LGD - Call them Maybe
Having been given unlimited firing power, Maybe has a lot to prove. The win at MDL is a good start, but that is not enough to satisfy him, or his supporters.
The People’s Champion is on their way again. This time, they are no longer defenseless. The win at MDL is Maybe not entirely convincing, but it was needed. It will give them a shield against the doubters and the critics when things might start go a little awry in Seattle. It can also serve the team in times of need. They can look back and say look at what we have achieved, let’s go and show people what we still can do. Having had a poor TI6 campaign - despite the fact they lost to the eventual runners-up and were forced to play with a stand-in due to visa issues. The road to recovery was indeed long and winding. Agressif was clearly not going to go back to his former self during the TI5 days. With Maybe being unkickable, it was unthinkable for the team to play around anyone else. Xiao8 was still experienced and smart but he lacked the dynamics he once had.
Even their once rock solid high ground defense was no more. The mahjong strategy - giving up all six towers then letting a sole carry farm outside, leaving the other four players to play mahjong inside the base - was not working anymore. Banana is a good sub but that was as far as it gets. Who can guarantee September’s visa problems wouldn’t haunt him in the future? As for MMY!, the duck wanted a break for himself. Who can blame him for wanting a hiatus after a long and illustrious career? Burning might be able to brush off the fact that the boys who used to watch him play with reverence would claim the prize everybody coveted. But MMY!, like the rest of us, is only a mere mortal. He wouldn’t lower his grade and try figure out how the game is now working by learning from the latecomers. Hanging on to his mouse and keyboard, he left as the last Chinese player to play Meepo or Io regularly in tournaments.
But life at LGD must go on. The bad arguments that were spreading around its League of Legends division coupled with even worse performances from them could provide cover for the boys who picked the correct game in China. But nothing lasts forever and that wasn’t enough to hide the shortcomings of LGD dota from public view. For Ruru or indeed anyone else at LGD it was apparent that the solution could no longer be a spending splurge on a single player, like when they paid 2 million RMB for Xiao8 after DAC in 2015. Anything close to that number for a single player would be unaffordable even for the richest of the rich clubs in China. So they were left with a choice between building up a semblance of a OK-ish team to try to fight for another year or going without. They decided to go with the first option. Which happened to be the method the newly crowned World Champions used themselves - a bunch of friends just grinding it out.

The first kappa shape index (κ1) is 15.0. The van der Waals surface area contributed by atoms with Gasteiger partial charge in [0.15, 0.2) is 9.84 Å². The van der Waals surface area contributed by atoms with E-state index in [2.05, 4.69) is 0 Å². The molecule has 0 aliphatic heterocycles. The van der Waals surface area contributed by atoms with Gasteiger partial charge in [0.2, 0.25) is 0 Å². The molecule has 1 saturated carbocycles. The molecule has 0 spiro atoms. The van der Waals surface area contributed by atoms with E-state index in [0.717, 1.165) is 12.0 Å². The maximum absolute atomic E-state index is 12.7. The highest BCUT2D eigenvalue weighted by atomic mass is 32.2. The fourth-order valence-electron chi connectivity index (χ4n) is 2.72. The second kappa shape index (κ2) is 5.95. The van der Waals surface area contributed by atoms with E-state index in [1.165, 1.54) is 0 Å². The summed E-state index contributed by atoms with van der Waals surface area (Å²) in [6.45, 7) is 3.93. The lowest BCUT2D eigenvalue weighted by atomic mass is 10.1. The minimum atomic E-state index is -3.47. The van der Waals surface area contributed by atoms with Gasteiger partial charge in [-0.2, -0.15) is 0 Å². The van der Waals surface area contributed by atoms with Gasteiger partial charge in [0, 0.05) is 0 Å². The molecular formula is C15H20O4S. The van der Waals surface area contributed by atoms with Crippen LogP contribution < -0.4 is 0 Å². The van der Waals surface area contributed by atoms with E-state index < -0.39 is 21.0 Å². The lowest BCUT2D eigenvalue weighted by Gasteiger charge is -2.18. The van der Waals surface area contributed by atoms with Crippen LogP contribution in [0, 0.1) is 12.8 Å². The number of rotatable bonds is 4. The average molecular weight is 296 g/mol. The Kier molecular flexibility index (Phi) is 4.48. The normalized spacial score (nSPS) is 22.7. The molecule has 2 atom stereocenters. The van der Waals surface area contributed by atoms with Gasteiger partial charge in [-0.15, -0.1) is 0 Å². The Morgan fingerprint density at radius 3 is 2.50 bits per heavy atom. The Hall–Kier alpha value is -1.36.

Therefore, a new 5-year contract for Maybe was never in much doubt. But alongside with the mouth-wateringly lucrative deal was an equal responsibility to formally assume the team’s mantle all on his own young shoulders. Fans will no longer point their fingers elsewhere to cuddle and protect the young start. Indeed the familiar scapegoats wouldn’t let them either. Xiao8 went to Newbee.B, which is really about entertainment rather than any serious attempt to contest an invite or even an open qualifier. Yao would eventually come back. Old Eleven was the northern star in a cranky and oscillating EHOME team. So was Xz to various CDEC teams. He also possesses the advantage of being thought of as hardworking and sacrificial, which is characteristics very few would now describe Maybe’s former teammates, with whom the epithet most associated them to were resting on their laurels, lazy, selfish and uncontrollable. As for Ame, Jixing and Victoria, yes they has had proven themselves in a less competitive environment and even their own moments on the shiniest of the stages. But Maybe wouldn’t miss the opportunity to appreciate that it is now their turn for some time in the spotlight. He has assembled a team, on his own.